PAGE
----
Wednesday, Dec. 3, 2014. Flames danced in the frigid night air as students, faculty and friends gathered in the middle of the football stadium at Dublin Coffman High School for a somber vigil. Sobs, sniffles and soft whispers echoed throughout the crowd, while one question hung over the gathering - "Why?"

Wednesday, Dec. 3, 2014. Flames danced in the frigid night air as students, faculty and friends gathered in the middle of the football stadium at Dublin Coffman High School for a somber vigil. Sobs, sniffles and soft whispers echoed throughout the crowd, while one question hung over the gathering - "Why?"

Why did a student, classmate, teammate and friend - a young man so full of promise, laughter and good cheer - make the tragic decision to end his own life the night before? He was only 16.

"It's impossible to wrap one's head around." said Noreen Sallustro whose daughter was a friend and classmate of the teen. "It shook the kids up, but I think it also raised their awareness to the private struggles of their friends, and the importance of reaching out when they are feeling down. I think it showed them, too, how many people out there really do care."

Schools play an important role in suicide prevention by providing support and guidance to adolescent children in crisis. Most schools have crisis-response protocol and resources available and encourage students to seek help if they feel they, or a friend, are in need of support.

"Our main message to students who are worried about themselves or others is to speak up," says Marci Ewing, a school counselor at Coffman H.S. "We encourage them to tell a school counselor, teacher, trusted adult - someone, so that we can put supports in place to best help the student in need."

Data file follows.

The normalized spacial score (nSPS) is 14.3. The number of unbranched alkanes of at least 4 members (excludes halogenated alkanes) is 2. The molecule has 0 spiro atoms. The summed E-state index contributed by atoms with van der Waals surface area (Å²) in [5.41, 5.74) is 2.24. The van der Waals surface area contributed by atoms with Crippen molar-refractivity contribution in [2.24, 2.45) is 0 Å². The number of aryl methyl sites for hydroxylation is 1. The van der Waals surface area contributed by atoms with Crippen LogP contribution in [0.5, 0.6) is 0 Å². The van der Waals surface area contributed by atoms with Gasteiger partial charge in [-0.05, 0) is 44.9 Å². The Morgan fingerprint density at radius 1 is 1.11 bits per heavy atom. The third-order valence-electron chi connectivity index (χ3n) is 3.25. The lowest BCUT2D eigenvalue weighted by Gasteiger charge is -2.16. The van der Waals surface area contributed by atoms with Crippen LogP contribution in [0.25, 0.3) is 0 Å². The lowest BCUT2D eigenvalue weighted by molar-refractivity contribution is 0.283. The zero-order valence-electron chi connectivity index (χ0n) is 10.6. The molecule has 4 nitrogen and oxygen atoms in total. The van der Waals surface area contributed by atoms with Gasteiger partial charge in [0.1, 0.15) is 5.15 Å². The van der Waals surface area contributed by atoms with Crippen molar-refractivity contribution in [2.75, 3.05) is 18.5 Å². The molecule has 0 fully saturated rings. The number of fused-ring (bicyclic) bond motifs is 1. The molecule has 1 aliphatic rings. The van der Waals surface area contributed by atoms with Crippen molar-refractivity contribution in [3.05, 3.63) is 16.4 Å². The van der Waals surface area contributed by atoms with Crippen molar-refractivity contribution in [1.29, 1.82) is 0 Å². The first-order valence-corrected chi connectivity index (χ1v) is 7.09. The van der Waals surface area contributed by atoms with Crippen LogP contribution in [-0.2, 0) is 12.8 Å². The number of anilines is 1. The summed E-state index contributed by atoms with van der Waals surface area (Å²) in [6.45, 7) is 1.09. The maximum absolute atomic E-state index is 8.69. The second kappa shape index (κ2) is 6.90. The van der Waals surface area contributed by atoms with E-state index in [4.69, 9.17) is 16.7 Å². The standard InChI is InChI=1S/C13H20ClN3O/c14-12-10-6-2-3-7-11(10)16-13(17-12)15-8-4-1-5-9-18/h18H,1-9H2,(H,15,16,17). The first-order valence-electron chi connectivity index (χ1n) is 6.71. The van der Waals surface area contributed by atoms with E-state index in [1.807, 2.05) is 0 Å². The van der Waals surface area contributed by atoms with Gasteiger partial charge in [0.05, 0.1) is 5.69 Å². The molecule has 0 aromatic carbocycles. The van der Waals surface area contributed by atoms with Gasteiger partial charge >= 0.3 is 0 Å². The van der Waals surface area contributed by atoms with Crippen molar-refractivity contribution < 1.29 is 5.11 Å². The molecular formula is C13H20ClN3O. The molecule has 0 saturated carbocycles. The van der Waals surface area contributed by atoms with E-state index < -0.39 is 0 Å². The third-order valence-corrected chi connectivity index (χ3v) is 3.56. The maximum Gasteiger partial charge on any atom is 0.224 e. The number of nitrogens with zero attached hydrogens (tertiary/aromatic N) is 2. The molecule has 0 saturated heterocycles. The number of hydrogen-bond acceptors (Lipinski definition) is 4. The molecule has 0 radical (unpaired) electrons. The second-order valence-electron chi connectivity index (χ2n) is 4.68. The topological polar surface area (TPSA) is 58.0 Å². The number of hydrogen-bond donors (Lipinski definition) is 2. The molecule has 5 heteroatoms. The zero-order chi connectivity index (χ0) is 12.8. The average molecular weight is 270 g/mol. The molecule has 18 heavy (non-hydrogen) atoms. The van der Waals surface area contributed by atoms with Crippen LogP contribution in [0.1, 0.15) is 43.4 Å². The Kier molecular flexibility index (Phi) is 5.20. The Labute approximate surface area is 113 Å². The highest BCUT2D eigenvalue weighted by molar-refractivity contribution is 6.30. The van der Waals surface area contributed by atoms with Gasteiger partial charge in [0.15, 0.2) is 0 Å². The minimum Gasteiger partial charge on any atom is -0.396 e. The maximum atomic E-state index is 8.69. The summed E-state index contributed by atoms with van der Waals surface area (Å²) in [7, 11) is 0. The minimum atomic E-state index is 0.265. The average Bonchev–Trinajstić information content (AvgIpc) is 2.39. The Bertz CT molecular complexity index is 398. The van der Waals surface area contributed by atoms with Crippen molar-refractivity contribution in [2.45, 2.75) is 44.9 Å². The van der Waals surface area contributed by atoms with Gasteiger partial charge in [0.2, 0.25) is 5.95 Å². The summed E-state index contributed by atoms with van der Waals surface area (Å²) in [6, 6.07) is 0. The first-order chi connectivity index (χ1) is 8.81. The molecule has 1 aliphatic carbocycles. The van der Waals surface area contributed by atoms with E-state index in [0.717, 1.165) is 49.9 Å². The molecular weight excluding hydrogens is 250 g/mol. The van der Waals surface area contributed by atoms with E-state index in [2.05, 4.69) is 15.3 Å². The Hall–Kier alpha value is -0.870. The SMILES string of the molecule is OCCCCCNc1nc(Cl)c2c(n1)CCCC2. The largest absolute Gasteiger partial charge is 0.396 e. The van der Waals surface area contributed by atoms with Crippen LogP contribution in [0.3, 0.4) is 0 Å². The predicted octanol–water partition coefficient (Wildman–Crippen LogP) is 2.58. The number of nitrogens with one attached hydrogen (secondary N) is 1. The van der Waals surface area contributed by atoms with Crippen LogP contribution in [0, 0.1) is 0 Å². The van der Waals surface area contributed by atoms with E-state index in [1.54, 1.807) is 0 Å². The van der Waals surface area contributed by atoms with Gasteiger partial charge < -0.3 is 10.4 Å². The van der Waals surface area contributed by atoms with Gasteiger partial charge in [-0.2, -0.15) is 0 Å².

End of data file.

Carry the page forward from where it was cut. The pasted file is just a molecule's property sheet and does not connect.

But schools cannot handle this crisis alone.

Adolescent suicide statistics are not only startling, they are on the rise. Suicide is now the second leading cause of death nationwide in children ages 10 to 19. Franklin County lost 13 teenagers in 2014 to suicide, and in the first half of 2015, the number stood at seven. This is a drastic increase when compared to the statistics between 2007 and 2010 where an average of one or two youth suicides were reported each year.

What is behind this growing epidemic?

That is the question Dr. Jeff Bridge is determined to answer. Bridge is an internationally known suicidologist and director of the new Center for Suicide Prevention and Research at Nationwide Children's Hospital (NCH) in Columbus. Bridge and his team are working to pinpoint factors that identify youth who have developed an increased risk for suicidal behavior, and then cycle that information into more effective prevention and treatment programs.

Working alongside Bridge is Dr. John Ackerman, a child and adolescent psychologist in Behavioral Health at NCH. Ackerman steers the S.O.S. (Signs of Suicide) program there: It raises awareness of suicide risk in local schools and communities. Along with the Center, the S.O.S. program offers prevention and crisis management consultation at no cost to schools that are looking to strengthen and expand their existing programs.

Another part of NCH's initiative provides intervention tools for students in need of support. It teaches middle and high school students to act immediately when they see warning signs in themselves or others. The program teaches them steps of action to take in the event that an immediate response is needed to save someone's life.

"One of the biggest myths out there," said Bridge, "is that talking to children about suicide will plant the idea in their head or push them to act. This is absolutely not true. Talking to children and teaching them about the warning signs and how to act is important."

Research and awareness are key in combating this epidemic, but the Center also hopes to destigmatize mental illness and its treatment. By drawing attention to the physiologicalcauses of mental illness and the effective treatments for depression, anxiety and other mental conditions, the shame and embarrassment that keep teens and their families from seeking treatment should be lifted, saving lives.

Following the December 2014 vigil, a group of Coffman students worked through the night taping red hearts to nearly 2,000 student lockers - every locker in the building - with a very important message: "You are loved."

There may be times when things seem hopeless, but there are resources available and there are people who care. Many more than a teen may realize.

"Suicide is preventable," said Bridge. "We know this. We want to give kids hope. We want them to know that life is the only option."